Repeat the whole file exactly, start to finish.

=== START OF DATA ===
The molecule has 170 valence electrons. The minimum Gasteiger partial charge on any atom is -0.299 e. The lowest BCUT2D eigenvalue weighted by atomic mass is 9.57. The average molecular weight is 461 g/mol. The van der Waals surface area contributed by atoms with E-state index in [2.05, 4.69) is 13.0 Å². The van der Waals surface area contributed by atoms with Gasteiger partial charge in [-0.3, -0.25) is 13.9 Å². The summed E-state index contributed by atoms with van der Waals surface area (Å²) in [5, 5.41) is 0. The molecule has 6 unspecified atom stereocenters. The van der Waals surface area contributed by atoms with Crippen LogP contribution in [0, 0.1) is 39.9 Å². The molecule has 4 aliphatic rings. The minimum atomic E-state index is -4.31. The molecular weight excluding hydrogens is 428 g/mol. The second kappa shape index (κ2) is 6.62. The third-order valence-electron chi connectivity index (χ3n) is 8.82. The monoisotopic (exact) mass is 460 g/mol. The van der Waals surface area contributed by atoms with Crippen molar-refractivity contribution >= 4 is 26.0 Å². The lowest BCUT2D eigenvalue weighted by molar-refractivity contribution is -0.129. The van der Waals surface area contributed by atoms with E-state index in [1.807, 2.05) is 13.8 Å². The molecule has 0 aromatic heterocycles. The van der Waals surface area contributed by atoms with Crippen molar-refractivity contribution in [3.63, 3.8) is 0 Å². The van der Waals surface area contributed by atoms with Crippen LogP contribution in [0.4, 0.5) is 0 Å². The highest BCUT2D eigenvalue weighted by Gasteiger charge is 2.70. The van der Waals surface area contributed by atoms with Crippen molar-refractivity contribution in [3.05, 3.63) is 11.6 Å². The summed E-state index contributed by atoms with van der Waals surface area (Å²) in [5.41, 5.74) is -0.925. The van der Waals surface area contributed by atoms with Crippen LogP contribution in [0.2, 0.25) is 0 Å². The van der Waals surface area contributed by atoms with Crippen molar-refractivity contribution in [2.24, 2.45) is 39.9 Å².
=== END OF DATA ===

The molecule has 170 valence electrons. The minimum Gasteiger partial charge on any atom is -0.299 e. The lowest BCUT2D eigenvalue weighted by atomic mass is 9.57. The average molecular weight is 461 g/mol. The van der Waals surface area contributed by atoms with E-state index in [2.05, 4.69) is 13.0 Å². The van der Waals surface area contributed by atoms with Gasteiger partial charge in [-0.3, -0.25) is 13.9 Å². The summed E-state index contributed by atoms with van der Waals surface area (Å²) in [5, 5.41) is 0. The molecule has 6 unspecified atom stereocenters. The van der Waals surface area contributed by atoms with Crippen LogP contribution in [0, 0.1) is 39.9 Å². The molecule has 4 aliphatic rings. The minimum atomic E-state index is -4.31. The molecular weight excluding hydrogens is 428 g/mol. The second kappa shape index (κ2) is 6.62. The third-order valence-electron chi connectivity index (χ3n) is 8.82. The monoisotopic (exact) mass is 460 g/mol. The van der Waals surface area contributed by atoms with Crippen molar-refractivity contribution >= 4 is 26.0 Å². The lowest BCUT2D eigenvalue weighted by molar-refractivity contribution is -0.129. The van der Waals surface area contributed by atoms with E-state index in [1.807, 2.05) is 13.8 Å². The molecule has 0 aromatic heterocycles. The van der Waals surface area contributed by atoms with Crippen molar-refractivity contribution in [3.63, 3.8) is 0 Å². The van der Waals surface area contributed by atoms with Crippen LogP contribution in [0.4, 0.5) is 0 Å². The highest BCUT2D eigenvalue weighted by Gasteiger charge is 2.70. The van der Waals surface area contributed by atoms with Crippen molar-refractivity contribution in [3.05, 3.63) is 11.6 Å². The summed E-state index contributed by atoms with van der Waals surface area (Å²) in [5.41, 5.74) is -0.925. The van der Waals surface area contributed by atoms with Crippen LogP contribution in [0.2, 0.25) is 0 Å². The van der Waals surface area contributed by atoms with Crippen molar-refractivity contribution in [2.24, 2.45) is 39.9 Å².